Location: Superficial, slender
BLMs: ASIS, pes anserinus region
Action: "Bring your knee toward the ceiling" or "flex your hip"
Ayurveda offers insight into the earlier stages and enables those monitoring their health to take care of any small imbalances well before developing any serious illness. The length of the each stage may vary from weeks, to months, even years, depending on the person and the degree of aggravation.
The six stages of disease development are:
The first stage, accumulation, represents imbalance, a build up or collection of something in the body. Being exposed to and acquiring a pathogen via the external environment is an example of accumulation. This stage can also be caused by the internal environment, such as from eating an imbalanced diet leading to excess inflammation or mucous. Accumulation in the body leads to the the next stage, aggravation.
As the imbalanced elements continue to increase, the symptoms become more aggravated and will begin to be noticed throughout the body. This stage is a sign of continued accumulation. This stage can manifest, as seen in the Kapha state, as loss of appetite, indigestion, nausea, excess saliva, oversleeping, sluggishness; or as seen in the Pitta state, as increased acidity, burning sensations in the abdomen, lowered vitality, or insomnia; or as seen in the Vata state, as pain in the lower abdomen, excess flatulence, and light-headedness.
Once the site of origin is full with excess accumulation and is aggravated, it will begin to overflow into or disseminate throughout the rest of the body using different channels of transportation. Overflow typically begins in the GI tract, then spilling into the circulating plasma and blood, allowing the accumulation to spread systemically, and eventually seeping into the organs and tissues (dhātus). Simultaneously, the symptoms at the site of origin will grow worse.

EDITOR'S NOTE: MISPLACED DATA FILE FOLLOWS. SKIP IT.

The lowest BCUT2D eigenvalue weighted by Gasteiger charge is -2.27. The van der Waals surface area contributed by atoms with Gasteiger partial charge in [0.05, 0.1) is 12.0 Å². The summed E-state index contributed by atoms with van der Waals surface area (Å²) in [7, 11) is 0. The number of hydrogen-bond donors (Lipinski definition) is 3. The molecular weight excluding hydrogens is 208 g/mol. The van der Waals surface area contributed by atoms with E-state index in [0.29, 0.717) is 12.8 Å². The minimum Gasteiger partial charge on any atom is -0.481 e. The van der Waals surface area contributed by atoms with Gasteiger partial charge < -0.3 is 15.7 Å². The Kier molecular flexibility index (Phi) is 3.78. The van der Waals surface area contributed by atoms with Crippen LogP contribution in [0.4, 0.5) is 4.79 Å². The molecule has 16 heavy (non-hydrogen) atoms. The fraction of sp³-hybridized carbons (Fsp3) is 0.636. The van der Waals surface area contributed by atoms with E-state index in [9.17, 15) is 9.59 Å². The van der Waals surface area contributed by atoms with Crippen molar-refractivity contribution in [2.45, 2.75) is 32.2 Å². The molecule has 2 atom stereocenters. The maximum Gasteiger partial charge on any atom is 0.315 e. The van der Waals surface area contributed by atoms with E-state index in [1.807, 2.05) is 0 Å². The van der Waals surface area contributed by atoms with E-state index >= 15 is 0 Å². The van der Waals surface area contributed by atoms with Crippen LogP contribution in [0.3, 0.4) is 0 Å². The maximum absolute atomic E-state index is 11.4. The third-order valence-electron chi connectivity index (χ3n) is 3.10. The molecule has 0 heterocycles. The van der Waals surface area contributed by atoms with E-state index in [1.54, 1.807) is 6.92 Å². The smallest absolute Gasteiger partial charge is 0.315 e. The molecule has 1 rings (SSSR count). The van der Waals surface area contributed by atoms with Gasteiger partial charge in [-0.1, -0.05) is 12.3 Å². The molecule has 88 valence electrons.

The excess accumulation will then move to wherever a weak site exists in the body. This is where and when diseases begin to develop. This stage is also where genetics matter; the weak spots are determined by genetics - as the saying goes, genetics loads the gun, environment pulls the trigger. This stage can manifest, as seen in the Vata state, as arthritis. In a Pitta state, this can be seen as an ulcer, and in the Kapha state, manifestation may begin in the lungs. At this stage, healing is still regarded as simple.
This is the first state of the development of illness for which modern Western medicine can detect signs of disease. It is at this stage where diseases progress and become fully developed, showing signs of clinical features. Manifested imbalances are given names at this stage, such as arthrosclerosis, cancer, colitis, etc. It is at this stage where conventional medicine attempts to mask the symptoms by offering pharmaceutical drugs.
Complications of the dis-ease begin at this final stage. Often times, conventional medicine attempts to solve the problem by simply removing the affected tissue (e.g., small intenstine, colon, thyroid, etc.) from the body. The symptoms become clear enough so that the elemental cause (i.e., dosha constitution such as Vata, Kapha, Pitta) may be determined. Some medical professionals describe this stage as the chronic phase of development. For example, if one develops inflammation in the manifestation stage, in this stage, complications set in, and the inflammation may grow worse into a chronic problem.
Being aware of the stages of the dis-ease process is helpful because one can gain a better understanding in how prevent, and perhaps even reverse, it. To be clear, the information provided here is not claiming to treat, cure or diagnose disease.